• Can use Refgrab-It in some browsers to take web snapshots.
  • Allegedly Imports refs easily into word using plug in, but I couldn't install the plug in at work as needed admin rights, so would need to ring one of our library technicians to install it for me. Which means extra time delay and messing about.  EDIT:  managed to get it to install in Word, using Write -N-Cite, and you have to open it as well as Word, and log in. You have to keep switching between it and Word to cite references.  It does this easily but I could not find the option for Harvard format in Word, as it was set to Harvard in Write N Cite but was not presenting the in text references in Word as Harvard.  It did however quickly produce a bibliography in Harvard format just not in text citations. It was easy to edit the in text citations, but again it just seemed like a lot of extra messing about.
  • Can create groups and share documents securely but not very intuitive.
  • Has RSS feed reader, which is a bit gimmicky and not what I would use a reference management platform for as it doesn't import citations from the RSS feed. I couldn't even get it to take me to the web page of the article.The Yahoo RSS feed reader is much better.
3. Compatibility 
  • It is only fully compatible with Internet Explorer, Firefox and Safari. Which isn't great for me since my main browser is Chrome.
4. Access
  • The web version has up to unlimited space for records but limits attachments to 5GB. and can be accessed from anywhere.


So in the battle of online reference management platforms, Mendeley is the clear winner for me. Scoring highly on all areas that I use regularly. 

For more information and good comparisons including other reference managers see this comparison and also here 


  1. well looks like its Mendeley for me then, very useful thanks

  2. Support was not rated as I didnt contact either support teams, this was only mean to be a guide based on my experiences, and not a formal review.

  3. Thanks for your post. I’m always interested in which systems people are using and how they are developing. I’m impressed with many of Mendeley’s features but got to say I’m quite surprised at your review of RefWorks. I’ve used many different reference management systems and I think it’s one of the simplest to use and I haven’t experienced some of these issues.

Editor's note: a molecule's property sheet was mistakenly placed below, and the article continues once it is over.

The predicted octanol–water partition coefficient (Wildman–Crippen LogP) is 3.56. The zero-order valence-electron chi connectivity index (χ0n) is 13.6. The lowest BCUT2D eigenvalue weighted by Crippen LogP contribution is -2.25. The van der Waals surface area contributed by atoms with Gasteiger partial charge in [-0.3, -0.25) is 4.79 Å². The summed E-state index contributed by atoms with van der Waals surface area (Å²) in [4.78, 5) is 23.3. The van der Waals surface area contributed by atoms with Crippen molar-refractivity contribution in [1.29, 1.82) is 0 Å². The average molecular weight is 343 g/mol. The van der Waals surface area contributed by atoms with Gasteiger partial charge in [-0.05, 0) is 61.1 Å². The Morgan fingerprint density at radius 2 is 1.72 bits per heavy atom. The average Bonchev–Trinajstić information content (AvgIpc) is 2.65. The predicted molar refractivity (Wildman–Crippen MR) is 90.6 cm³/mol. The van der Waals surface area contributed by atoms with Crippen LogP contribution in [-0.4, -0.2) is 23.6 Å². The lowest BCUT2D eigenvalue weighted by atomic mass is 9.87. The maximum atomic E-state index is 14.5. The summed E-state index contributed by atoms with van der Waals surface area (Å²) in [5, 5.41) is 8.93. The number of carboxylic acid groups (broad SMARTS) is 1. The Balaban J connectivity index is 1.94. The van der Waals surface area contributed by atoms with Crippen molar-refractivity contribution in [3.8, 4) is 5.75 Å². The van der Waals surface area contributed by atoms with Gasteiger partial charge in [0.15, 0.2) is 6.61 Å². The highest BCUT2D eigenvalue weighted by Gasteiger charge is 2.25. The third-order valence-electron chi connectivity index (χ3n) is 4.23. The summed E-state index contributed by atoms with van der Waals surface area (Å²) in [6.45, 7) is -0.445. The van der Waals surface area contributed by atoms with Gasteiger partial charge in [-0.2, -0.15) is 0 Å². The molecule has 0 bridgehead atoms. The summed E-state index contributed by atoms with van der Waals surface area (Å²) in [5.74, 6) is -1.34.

You don’t mention which academic databases you use regularly but in my experience citations import directly into RefWorks from the majority of databases, library catalogues, and Google Scholar. The Word plugin also works seamlessly to integrate citations into Word. Obviously if you don’t have admin rights you won’t be able to install it but I’m surprised if your institution is paying for a subscription that the plugin is not available on all University computers as standard. If you don’t have admin rights you won’t be able to install Mendeley desktop either. One of the things that put me off Mendeley was the constant releases that I couldn’t install myself and the bugs I was stuck with because of it.

    I may look at Mendeley again though so thank you for sharing your thoughts.

    1. Like I mentioned before I was used to Mendeley before I started using refworks so some people who used refworks first probably make better use of it than I did. Thanks for your comment, I welcome other points of view.
      The databases I used were the ones i most commonly use. Taylor and Francis online (formally informaworld), Ingenta connect, Sage Journals, Science Direct, Wiley Online library. EBSCOhost.
      A couple of these would not directly import to either platform but a least with Mendeley if you save the pdf if automatically imports in for you from your documents. It just seems overly complicated to do the same thing in refworks to me,

    2. Also I did not need admin privileges to install Mendeley desktop providing I saved it in my documents.